Day 5 of a five day Spring Migration tour today, the final day. It was another gloriously bright and sunny spring day, and much warmer than of late too. Once again, a great day to be out birding in Norfolk.
Our first stop was at Holkham. There was lots of activity around the trees and grazing marshes – lots of Cormorants on their nests and Egrets coming and going. We could see several Spoonbills perched up in the bushes and, through the scope, could see their shaggy crests and yellow-tipped spoon-shaped bills. Several flew out and circled round and two dropped down into the wet rushy pools out on the grazing marshes where they started feeding, heads down and consequently quickly disappeared from view in the vegetation.
As usual, there were lots of geese out on the grass, mostly Greylags, but with a good scattering of Canada Geese and Egyptian Geese too. A careful scan of some more distant geese on the old fort revealed three Pink-footed Geese just in view behind the bank. We could see their dark heads and smaller, darker bills that the nearby Greylags.
There were lots of Marsh Harriers circling round. We watched a male collecting nest material, carrying it back into the reeds. When a Common Buzzard flew towards the trees, he dive bombed it, the Buzzard turning upside down and raising its talons in response. displaying. As we were getting ready to leave, he started displaying, swooping down in a series of switchbacks.
Marsh Harrier – collecting nest material
There were lots of warblers singing from the hedges, as we walked out across the fields towards Burnham Overy Dunes – Whitethroats, Lesser Whitethroats, Chiffchaffs and a smart male Blackcap.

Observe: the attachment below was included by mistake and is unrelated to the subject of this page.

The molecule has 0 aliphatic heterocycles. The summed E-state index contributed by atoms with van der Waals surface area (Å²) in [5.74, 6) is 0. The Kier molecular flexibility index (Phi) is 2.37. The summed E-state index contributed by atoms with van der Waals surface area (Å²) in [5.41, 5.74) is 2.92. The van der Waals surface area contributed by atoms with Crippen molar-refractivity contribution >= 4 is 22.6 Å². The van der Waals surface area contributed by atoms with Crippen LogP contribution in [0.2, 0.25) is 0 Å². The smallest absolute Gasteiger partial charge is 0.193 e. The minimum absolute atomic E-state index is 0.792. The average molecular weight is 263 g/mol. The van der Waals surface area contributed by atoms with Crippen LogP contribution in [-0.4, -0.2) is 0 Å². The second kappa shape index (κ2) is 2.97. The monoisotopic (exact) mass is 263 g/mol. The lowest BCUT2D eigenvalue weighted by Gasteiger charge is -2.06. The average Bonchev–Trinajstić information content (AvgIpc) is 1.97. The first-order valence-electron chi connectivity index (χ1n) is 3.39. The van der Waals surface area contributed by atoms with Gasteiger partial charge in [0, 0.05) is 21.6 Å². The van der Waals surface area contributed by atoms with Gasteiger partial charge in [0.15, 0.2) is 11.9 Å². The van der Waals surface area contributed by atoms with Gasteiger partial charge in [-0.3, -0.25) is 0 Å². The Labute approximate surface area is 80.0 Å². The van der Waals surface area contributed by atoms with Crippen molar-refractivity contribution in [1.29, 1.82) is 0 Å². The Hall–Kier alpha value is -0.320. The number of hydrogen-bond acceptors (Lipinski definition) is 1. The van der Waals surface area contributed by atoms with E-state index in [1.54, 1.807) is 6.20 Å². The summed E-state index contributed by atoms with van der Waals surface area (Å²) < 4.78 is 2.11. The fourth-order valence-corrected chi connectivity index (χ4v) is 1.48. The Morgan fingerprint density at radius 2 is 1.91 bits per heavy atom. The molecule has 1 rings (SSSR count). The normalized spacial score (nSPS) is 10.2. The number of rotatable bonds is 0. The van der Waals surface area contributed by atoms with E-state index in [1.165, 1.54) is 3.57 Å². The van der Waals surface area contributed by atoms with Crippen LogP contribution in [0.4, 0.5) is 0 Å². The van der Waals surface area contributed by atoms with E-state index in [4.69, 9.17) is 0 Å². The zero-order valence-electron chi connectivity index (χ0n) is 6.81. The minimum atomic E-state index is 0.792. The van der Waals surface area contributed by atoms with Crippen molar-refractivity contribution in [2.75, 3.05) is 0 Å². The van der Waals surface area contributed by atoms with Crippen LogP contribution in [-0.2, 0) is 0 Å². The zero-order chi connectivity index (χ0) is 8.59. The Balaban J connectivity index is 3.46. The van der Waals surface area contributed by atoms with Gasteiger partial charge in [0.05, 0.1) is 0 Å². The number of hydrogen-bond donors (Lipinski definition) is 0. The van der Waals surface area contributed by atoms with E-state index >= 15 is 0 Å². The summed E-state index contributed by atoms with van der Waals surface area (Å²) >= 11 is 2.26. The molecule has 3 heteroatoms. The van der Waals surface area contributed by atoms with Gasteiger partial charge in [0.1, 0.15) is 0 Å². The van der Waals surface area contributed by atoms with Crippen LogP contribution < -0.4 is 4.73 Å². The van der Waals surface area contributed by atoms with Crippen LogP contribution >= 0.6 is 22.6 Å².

Blackcap – singing from the hedge along the track
There was a bit of a breeze, which meant that the Sedge Warblers along the ditches either side of the track were mostly keeping down in the brambles, but we eventually found one which perched up in view.
Sedge Warbler – one eventually perched up singing for us
The stockman came down the lane in his Land Rover and went out into the fields to check on his cattle. As he did so we heard a Whimbrel calling as it flew off. Thankfully it circled round and landed in the field on the other side, where we could have a good look at it through the scope, admiring its humbug-striped crown.
Whimbrel – feeding on the grazing marshes
From up on the seawall, we could see more waders out in the harbour. A little group of godwits down in one of the channels including three Bar-tailed Godwits in with the more numerous Black-tailed Godwits. There were several Grey Plover including one coming into summer plumage, starting to sport a smart black face and belly and a brighter white forehead and upperparts. Two more Whimbrel were feeding in and out of the vegetation along the drier edge of the mud.
Godwits – three Bar-taileds were in with the Black-taileds
We could hear Mediterranean Gulls calling and looked up to see a pair circling high overhead, together with two Black-headed Gulls and a 1st summer Common Gull. Smart adults, we could see through their translucent pure white wing tips from below, unlike the other gulls.
Mediterranean Gull – with translucent white wing tips from below
Out on the saltmarsh, there were still lots of Brent Geese. They should soon be departing on their way to Russia for the breeding season. A small party was feeding closer by and one of them was sporting colour rings. This bird (called BYB=) has been here for a few weeks now. It was ringed on the Taymyr Peninsula in Russia in July 2008, and has been seen here early in 2011 and 2013 too, but has also been seen in previous winters in the Netherlands and France, and in the spring in Germany.